Study: Scientists Create Artificial Intelligence to Turn Thoughts into Words | Science News

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A person’s thoughts can now be translated into recognizable speech by monitoring someone’s brain activity.

Neuroscientists have created a system to translate thought to speech. The technology is able to clearly speak words, laying the groundwork for helping people who cannot speak to be able to communicate, according to a press release.

The research was published Tuesday in the journal Scientific Reports.

The new technology makes use of artificial intelligence and speech synthesizers and could allow people with communication issues, such as those recovering from a stroke or living with amyotrophic lateral sclerosis regain their ability to communicate with others.

“Our voices help connect us to our friends, family and the world around us, which is why losing the power of one’s voice due to injury or disease is so devastating,” Nima Mesgarani, author and principal investigator at Columbia University’s Mortimer B. Zuckerman Mind Brain Behavior Institute, said. “With today’s study, we have a potential way to restore that power. We’ve shown that, with the right technology, these people’s thoughts could be decoded and understood by any listener.”

Previous research has shown that when people speak or think about speaking, there are distinct and recognizable patterns of activity in their brains. These patterns also appear when people listen or think about listening to others.

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In order to bring these thoughts to life, scientists used a vocoder, a computer algorithm that synthesizes speech after being trained on recordings of people talking. Mesgarani said in the press release that this is the same technology used by Apple’s Siri and Amazon’s Alexa that allows the devices to respond to people’s questions.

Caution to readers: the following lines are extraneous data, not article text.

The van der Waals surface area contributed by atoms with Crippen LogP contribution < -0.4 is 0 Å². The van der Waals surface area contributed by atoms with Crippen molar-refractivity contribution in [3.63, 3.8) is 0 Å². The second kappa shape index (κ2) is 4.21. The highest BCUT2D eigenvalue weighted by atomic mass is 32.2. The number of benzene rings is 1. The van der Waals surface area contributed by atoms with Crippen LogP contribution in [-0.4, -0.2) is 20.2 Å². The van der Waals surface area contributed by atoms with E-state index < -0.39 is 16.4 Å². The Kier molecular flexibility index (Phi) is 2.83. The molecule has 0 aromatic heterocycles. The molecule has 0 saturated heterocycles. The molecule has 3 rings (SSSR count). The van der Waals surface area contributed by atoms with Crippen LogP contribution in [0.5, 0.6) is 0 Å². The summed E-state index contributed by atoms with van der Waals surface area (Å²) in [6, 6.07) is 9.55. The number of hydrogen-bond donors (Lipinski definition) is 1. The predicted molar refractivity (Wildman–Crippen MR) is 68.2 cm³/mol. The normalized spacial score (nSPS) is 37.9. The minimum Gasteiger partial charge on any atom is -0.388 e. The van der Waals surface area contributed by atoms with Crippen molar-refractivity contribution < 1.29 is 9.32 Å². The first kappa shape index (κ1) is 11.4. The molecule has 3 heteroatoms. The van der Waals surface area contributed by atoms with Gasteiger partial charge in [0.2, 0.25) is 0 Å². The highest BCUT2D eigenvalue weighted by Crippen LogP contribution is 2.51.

In order to teach the vocoder, scientists asked epileptic patients undergoing surgery to listen to phrases spoken by different people. Mesgarani and his team tracked brain patterns and used the neural patterns to train the device.

Next, researchers asked the patients to listen to others reciting numbers, while recording brain signals that would be used by the vocoder. The sound produced by the device was analyzed and refined by artifical intelligence that mirrors the structure of neurons in the brain.

The vocoder was able to recite the numbers in a robotic voice and the researchers asked the patients to listen and report what they heard.

Mesgarani said in the release that patients understood and could repeat the sounds 75 percent of the time, a drastic increase from previous studies. Researchers are hoping this system could be part of an implant in the brain that translates brian signals from a wearer’s thoughts directly into words.

Editor’s Note: Mortimer B. Zuckerman is the chairman of the executive committee and editor-in-chief of U.S. News.



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